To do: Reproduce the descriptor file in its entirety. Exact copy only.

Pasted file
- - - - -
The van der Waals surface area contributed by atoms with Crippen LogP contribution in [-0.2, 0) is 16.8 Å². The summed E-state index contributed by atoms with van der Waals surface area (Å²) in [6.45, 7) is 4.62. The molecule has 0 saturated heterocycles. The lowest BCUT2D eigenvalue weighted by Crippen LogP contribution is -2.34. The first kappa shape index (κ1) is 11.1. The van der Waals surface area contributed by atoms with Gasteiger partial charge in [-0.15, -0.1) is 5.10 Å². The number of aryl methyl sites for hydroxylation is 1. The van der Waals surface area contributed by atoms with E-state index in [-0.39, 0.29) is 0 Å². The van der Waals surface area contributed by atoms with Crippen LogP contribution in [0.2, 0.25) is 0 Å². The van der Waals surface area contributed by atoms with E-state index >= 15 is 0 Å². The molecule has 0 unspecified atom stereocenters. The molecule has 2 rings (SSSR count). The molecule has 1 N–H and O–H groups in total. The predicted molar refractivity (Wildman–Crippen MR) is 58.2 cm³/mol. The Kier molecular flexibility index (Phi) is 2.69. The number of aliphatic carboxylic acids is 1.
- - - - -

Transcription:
The van der Waals surface area contributed by atoms with Crippen LogP contribution in [-0.2, 0) is 16.8 Å². The summed E-state index contributed by atoms with van der Waals surface area (Å²) in [6.45, 7) is 4.62. The molecule has 0 saturated heterocycles. The lowest BCUT2D eigenvalue weighted by Crippen LogP contribution is -2.34. The first kappa shape index (κ1) is 11.1. The van der Waals surface area contributed by atoms with Gasteiger partial charge in [-0.15, -0.1) is 5.10 Å². The number of aryl methyl sites for hydroxylation is 1. The van der Waals surface area contributed by atoms with E-state index in [-0.39, 0.29) is 0 Å². The van der Waals surface area contributed by atoms with Crippen LogP contribution in [0.2, 0.25) is 0 Å². The van der Waals surface area contributed by atoms with E-state index >= 15 is 0 Å². The molecule has 0 unspecified atom stereocenters. The molecule has 2 rings (SSSR count). The molecule has 1 N–H and O–H groups in total. The predicted molar refractivity (Wildman–Crippen MR) is 58.2 cm³/mol. The Kier molecular flexibility index (Phi) is 2.69. The number of aliphatic carboxylic acids is 1.